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Practice Management > Succession Planning

Time to Sell or to Grow?

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What You Need to Know

  • M&A activity substantially increases in bear markets.
  • To gain the maximum amount of growth, firms should double down on organic growth and improve client service.
  • Selling should be based on a timeline that fits your firm's objectives, not on what the rest of the market is doing.

When’s the right time to sell an advisory firm?

It may not be immediately apparent, but trends in organic and inorganic growth tend to correlate strongly with stock market performance.

When the market is on a bull run, advisors are more likely to focus on organic growth and serve their current clients. After all, portfolios are going up, so that means revenue often is going up, too.

When the market goes bearish, though, the script flips. It’s easy for advisors to get overwhelmed or feel frustrated as the increase in service they must deliver wears out even the best advisors. Often, these stressful periods occur when advisors are deciding whether to keep their firm or sell it.

Looking at the behavioral trends over time, I’ve observed M&A activity substantially increases in bear markets. But this dynamic embodies the very definition of “buying high and selling low” and is the opposite way of how to run a firm.

If an advisory firm owner wants to sell their firm, the best time is when the market is high to get the highest valuation on a business with asset-dependent revenues. But how do we know when the market is high? We cannot time it. Or rather, timing it is not a good idea.

Firms who sold their practices later in 2020, for instance, commanded record-breaking valuations compared to those who sold in, say, 2019. Who would have predicted that a pandemic would top off valuations?

The question then becomes, with sky-high valuations, when should advisors sell their firms?

Doubling Down on Service

Herbers & Company has 18 years of data on advisory firm growth, and we’ve seen firsthand how service produces results in both bull and bear markets.

To gain the maximum amount of growth, firms double down on organic growth and improve client service. Oftentimes, in the following years, regardless of how the stock market is doing, we see significant firm growth. These service-focused efforts result in more referrals and clients when the next market change happens.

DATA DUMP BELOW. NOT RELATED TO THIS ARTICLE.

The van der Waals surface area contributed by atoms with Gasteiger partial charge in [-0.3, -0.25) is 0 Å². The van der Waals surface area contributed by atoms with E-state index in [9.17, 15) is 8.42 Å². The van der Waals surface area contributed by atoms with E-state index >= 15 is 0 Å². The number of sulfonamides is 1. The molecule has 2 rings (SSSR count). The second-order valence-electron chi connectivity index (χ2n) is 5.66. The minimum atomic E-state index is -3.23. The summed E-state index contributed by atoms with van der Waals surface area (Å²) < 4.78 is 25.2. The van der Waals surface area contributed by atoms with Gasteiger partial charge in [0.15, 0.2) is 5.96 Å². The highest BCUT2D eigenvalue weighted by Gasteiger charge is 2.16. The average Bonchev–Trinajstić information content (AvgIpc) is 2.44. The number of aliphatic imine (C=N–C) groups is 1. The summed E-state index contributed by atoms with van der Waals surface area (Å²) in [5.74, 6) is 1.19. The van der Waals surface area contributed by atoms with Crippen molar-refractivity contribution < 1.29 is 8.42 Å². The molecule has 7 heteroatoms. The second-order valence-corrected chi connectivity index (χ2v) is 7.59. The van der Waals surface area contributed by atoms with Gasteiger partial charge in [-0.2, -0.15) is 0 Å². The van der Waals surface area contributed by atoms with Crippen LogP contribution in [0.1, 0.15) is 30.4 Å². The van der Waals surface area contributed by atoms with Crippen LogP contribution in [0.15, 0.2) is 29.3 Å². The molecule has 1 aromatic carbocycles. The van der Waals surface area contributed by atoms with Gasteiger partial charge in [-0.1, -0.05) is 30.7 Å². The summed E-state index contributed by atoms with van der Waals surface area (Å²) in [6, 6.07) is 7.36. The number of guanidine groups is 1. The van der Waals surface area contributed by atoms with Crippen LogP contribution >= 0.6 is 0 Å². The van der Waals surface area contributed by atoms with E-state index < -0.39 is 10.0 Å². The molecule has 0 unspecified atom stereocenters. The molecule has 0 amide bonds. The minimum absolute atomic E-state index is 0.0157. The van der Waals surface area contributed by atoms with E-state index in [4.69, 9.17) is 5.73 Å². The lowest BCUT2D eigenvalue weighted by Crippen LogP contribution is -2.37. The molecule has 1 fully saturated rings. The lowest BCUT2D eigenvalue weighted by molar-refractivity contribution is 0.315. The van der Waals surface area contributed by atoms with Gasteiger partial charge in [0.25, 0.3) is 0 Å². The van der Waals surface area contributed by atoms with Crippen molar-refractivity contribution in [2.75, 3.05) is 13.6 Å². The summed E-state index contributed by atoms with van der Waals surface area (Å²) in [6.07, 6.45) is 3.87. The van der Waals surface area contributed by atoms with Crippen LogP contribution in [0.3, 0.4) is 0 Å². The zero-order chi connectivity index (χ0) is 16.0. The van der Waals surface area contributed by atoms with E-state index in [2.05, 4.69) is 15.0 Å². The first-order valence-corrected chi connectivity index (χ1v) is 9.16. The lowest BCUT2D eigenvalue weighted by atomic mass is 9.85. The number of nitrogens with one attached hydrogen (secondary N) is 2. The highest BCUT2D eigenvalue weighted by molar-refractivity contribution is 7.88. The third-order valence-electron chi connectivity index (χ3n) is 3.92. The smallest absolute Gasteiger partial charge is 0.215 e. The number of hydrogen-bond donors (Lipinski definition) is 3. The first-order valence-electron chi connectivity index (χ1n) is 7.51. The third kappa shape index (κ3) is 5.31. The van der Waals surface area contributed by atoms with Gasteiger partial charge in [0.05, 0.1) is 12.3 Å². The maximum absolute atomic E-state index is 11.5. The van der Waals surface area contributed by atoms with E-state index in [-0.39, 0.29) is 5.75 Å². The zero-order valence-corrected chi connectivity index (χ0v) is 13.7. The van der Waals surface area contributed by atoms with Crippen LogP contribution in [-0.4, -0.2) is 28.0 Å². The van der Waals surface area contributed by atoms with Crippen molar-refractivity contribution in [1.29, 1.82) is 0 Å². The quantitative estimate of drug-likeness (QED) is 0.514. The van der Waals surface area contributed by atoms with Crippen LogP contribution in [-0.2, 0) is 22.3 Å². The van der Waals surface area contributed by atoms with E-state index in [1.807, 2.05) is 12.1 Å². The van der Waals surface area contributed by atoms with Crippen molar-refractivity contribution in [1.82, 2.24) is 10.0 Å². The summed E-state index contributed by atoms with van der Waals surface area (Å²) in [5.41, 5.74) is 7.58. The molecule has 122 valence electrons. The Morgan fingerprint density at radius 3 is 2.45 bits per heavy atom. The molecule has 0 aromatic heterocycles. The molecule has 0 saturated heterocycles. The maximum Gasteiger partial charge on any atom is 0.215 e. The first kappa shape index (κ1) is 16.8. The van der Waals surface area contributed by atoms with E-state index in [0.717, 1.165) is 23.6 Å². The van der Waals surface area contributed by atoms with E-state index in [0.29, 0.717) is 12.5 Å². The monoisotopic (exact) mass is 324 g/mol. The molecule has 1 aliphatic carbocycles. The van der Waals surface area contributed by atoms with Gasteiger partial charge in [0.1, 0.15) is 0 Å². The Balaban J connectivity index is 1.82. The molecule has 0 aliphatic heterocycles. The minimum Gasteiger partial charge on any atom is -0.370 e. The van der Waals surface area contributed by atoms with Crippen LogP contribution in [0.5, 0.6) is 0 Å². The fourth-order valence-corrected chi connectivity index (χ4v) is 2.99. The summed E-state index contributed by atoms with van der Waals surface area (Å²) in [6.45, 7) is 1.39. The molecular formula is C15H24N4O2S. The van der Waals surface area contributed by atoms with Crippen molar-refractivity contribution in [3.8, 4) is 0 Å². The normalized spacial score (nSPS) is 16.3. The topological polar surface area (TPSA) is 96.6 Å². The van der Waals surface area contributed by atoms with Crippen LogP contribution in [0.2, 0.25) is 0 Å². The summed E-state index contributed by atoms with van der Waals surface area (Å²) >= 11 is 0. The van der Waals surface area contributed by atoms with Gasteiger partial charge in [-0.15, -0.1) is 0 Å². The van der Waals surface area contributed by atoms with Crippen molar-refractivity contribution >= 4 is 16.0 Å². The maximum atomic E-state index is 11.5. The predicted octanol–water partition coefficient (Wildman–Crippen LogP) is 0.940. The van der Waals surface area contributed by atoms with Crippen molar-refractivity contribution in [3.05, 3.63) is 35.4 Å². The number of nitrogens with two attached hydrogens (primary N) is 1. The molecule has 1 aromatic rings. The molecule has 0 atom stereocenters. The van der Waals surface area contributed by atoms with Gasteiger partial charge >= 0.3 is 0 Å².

Our data shows that last year, the firms who focused on organic growth and did not engage in inorganic M&A transactions, grew between 23-25%. While we have yet to see the data from industry benchmarking studies (which generally comes out in the late summer and early fall), our guess is that we are going to see significant organic growth throughout 2020.

What does this mean? If you cannot substantially increase your growth rate by being acquired, don’t sell. Your own service to clients often will experience higher growth and valuations in the future because you have more control over it.

In fact, selling a firm (assuming succession is not the reason) should only be pursued when the acquiring firm can clearly show that it will help your firm surpass its existing average organic growth rate. The problem, though, is that many firm leaders see other firms selling, and they want to follow the trend.

Instead, if today’s firms focused on organic growth and the opportunities for their firms today, they could build on their own growth rates and profitability going forward. When should you sell?

More on this topic

The Right Time to Sell Your Advisory Firm

I’m a believer in selling based on a timeline that fits your firm’s objectives, not on a timeline dictated by what the rest of the market is doing.

The industry plays on advisors’ emotions to convince them of when the best time to sell is. When the markets go down, emotions run hot. Selling out when there is a bear market is not a phenomenon exclusive to investors; it affects advisors, too.

Thus, advisors need to be careful not to sell their firm when they’re feeling emotional about lower revenues due to bear markets or any other growth risk a firm might run into, even in a bull market. Advisory firms go through clear growth cycles, and those cycles, if worked through, can be overcome.

To avoid emotionally based decision making, a firm’s leadership must have clear control over their strategic decisions. A good starting point is deciding what your growth strategy will be and committing to staying the course. Usually that course is to remain focused on improving client service from within.

Unless an advisory firm is trying to carry out a succession plan, the only logical time to sell a firm is when the firm’s leadership decides it can provide better service to clients by joining another entity.

As an advisor owner, the decision to sell your firm is yours to make. If you want to make the best decision about selling, though, be committed to serving your clients in the best possible ways. Many times, this decision means that you stay focused on growing your own firm and don’t sell it.

If you find a firm who serves clients better than you can, you likely should sell it. If not, focus on what you do best. That will command the highest level of rewards, both in service and in terms of valuation, for years to come.

See: The Pros & Cons of Being a Data Driven Advisor